Medical Devices and Healthcare IT

Watch: Brain-computer interface benefits paralyzed patients

12 November 2020

A stent-based electrode implanted as a brain-computer interface has been demonstrated to enable two patients with severe paralysis to resume many daily tasks. An international research team confirmed that the neuroprosthetic implanted via a patient’s blood vessels can restore the transmission of brain impulses.

The small, flexible Stentrode device developed by California-based Synchron safely passes through curving blood vessels in an implantation procedure that does not require open brain surgery. The implant encases 16 sensors on an 8 mm × 40 mm nitinol scaffold connected to a 50 cm flexible transvascular lead. A power supply and transmitter are also inserted under the skin in front of the shoulder to form a minimally invasive brain-Diagram of the endovascular motor neuroprosthesis system. Source: Thomas J Oxley et al.Diagram of the endovascular motor neuroprosthesis system. Source: Thomas J Oxley et al.machine interface capable of translating thoughts into action. The wireless solution provides high-resolution neural data transmission and operates in concert with a brain-controlled, hands-free app platform that translates brain impulses into a standardized digital language.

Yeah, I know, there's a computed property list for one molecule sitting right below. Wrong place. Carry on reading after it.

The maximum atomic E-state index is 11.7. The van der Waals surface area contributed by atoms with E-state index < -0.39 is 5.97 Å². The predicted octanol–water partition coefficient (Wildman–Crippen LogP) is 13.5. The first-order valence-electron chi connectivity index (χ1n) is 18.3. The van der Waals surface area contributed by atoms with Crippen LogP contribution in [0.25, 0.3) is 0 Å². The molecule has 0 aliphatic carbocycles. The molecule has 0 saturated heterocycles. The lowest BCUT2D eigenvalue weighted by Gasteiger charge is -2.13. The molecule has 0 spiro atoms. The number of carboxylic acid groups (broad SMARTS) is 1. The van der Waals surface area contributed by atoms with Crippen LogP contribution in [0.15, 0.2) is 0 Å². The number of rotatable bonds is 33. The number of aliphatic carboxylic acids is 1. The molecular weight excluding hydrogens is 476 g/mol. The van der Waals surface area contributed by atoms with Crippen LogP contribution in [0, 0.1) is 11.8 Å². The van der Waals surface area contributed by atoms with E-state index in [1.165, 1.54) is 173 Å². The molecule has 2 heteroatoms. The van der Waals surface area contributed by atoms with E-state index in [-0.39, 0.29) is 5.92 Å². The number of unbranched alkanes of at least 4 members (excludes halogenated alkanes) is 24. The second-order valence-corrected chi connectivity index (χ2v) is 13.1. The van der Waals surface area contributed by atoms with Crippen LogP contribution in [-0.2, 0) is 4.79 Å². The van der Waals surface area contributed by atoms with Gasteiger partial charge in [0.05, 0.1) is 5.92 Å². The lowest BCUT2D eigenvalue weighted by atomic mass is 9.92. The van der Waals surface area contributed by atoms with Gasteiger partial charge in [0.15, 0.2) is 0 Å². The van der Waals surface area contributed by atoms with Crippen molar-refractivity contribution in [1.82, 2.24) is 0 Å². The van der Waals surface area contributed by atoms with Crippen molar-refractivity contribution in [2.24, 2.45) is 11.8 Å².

Two amyotrophic lateral sclerosis patients used the Stentrode to control the computer-based operating system in combination with an eye-tracker for cursor navigation. The subjects undertook machine learning-assisted training to control multiple mouse click actions, including zoom and left click, and achieved average click accuracies greater than 90%. The patients used the neuroprosthesis to resume daily activities independently, including text messaging and managing finances, and began unsupervised home use of the system from day 86 and day 71, respectively.

Researchers from the University of Melbourne (Australia), Synchron Inc. (California), Calvary Health Care Bethlehem (Australia), Stanford University, Melbourne Health (Australia), Austin Health (Australia), Royal Melbourne Hospital (Australia), Battelle Memorial Institute (Ohio), Monash University (Australia), Carnegie Mellon University, Oxford University (U.K.), Harvard University and the Mount Sinai Health System (New York) participated in this study, which is published in the Journal of Neuro Interventional Surgery.

To contact the author of this article, email shimmelstein@globalspec.com


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